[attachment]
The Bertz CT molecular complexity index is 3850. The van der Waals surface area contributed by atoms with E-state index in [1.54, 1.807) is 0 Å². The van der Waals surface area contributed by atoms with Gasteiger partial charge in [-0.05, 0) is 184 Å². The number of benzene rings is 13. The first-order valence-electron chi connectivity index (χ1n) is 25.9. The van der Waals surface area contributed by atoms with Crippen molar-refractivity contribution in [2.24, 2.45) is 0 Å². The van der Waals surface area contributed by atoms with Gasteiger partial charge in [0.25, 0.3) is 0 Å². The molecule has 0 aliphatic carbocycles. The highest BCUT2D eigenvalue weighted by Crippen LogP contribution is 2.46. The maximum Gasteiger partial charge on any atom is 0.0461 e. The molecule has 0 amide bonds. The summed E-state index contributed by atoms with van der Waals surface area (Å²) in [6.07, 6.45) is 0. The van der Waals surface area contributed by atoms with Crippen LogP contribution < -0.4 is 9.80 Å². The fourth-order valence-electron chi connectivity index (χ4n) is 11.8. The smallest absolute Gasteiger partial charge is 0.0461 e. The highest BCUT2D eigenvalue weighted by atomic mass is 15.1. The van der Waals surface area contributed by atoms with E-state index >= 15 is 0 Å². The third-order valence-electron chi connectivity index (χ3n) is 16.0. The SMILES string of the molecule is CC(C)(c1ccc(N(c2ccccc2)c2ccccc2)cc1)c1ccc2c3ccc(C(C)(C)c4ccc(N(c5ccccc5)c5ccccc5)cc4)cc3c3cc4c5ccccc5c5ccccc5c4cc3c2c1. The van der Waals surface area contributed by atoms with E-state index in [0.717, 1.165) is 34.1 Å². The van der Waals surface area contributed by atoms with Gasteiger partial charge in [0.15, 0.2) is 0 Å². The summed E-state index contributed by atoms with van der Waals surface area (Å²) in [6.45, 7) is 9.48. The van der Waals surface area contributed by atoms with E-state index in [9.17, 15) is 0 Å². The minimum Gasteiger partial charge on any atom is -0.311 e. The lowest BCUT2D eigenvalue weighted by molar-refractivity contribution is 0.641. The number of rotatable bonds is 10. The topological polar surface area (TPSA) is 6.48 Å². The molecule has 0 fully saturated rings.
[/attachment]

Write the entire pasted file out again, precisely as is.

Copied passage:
The Bertz CT molecular complexity index is 3850. The van der Waals surface area contributed by atoms with E-state index in [1.54, 1.807) is 0 Å². The van der Waals surface area contributed by atoms with Gasteiger partial charge in [-0.05, 0) is 184 Å². The number of benzene rings is 13. The first-order valence-electron chi connectivity index (χ1n) is 25.9. The van der Waals surface area contributed by atoms with Crippen molar-refractivity contribution in [2.24, 2.45) is 0 Å². The van der Waals surface area contributed by atoms with Gasteiger partial charge in [0.25, 0.3) is 0 Å². The molecule has 0 aliphatic carbocycles. The highest BCUT2D eigenvalue weighted by Crippen LogP contribution is 2.46. The maximum Gasteiger partial charge on any atom is 0.0461 e. The molecule has 0 amide bonds. The summed E-state index contributed by atoms with van der Waals surface area (Å²) in [6.07, 6.45) is 0. The van der Waals surface area contributed by atoms with Crippen LogP contribution < -0.4 is 9.80 Å². The fourth-order valence-electron chi connectivity index (χ4n) is 11.8. The smallest absolute Gasteiger partial charge is 0.0461 e. The highest BCUT2D eigenvalue weighted by atomic mass is 15.1. The van der Waals surface area contributed by atoms with E-state index >= 15 is 0 Å². The third-order valence-electron chi connectivity index (χ3n) is 16.0. The SMILES string of the molecule is CC(C)(c1ccc(N(c2ccccc2)c2ccccc2)cc1)c1ccc2c3ccc(C(C)(C)c4ccc(N(c5ccccc5)c5ccccc5)cc4)cc3c3cc4c5ccccc5c5ccccc5c4cc3c2c1. The van der Waals surface area contributed by atoms with E-state index in [0.717, 1.165) is 34.1 Å². The van der Waals surface area contributed by atoms with Gasteiger partial charge in [0.15, 0.2) is 0 Å². The summed E-state index contributed by atoms with van der Waals surface area (Å²) in [6.45, 7) is 9.48. The van der Waals surface area contributed by atoms with E-state index in [9.17, 15) is 0 Å². The minimum Gasteiger partial charge on any atom is -0.311 e. The lowest BCUT2D eigenvalue weighted by molar-refractivity contribution is 0.641. The number of rotatable bonds is 10. The topological polar surface area (TPSA) is 6.48 Å². The molecule has 0 fully saturated rings.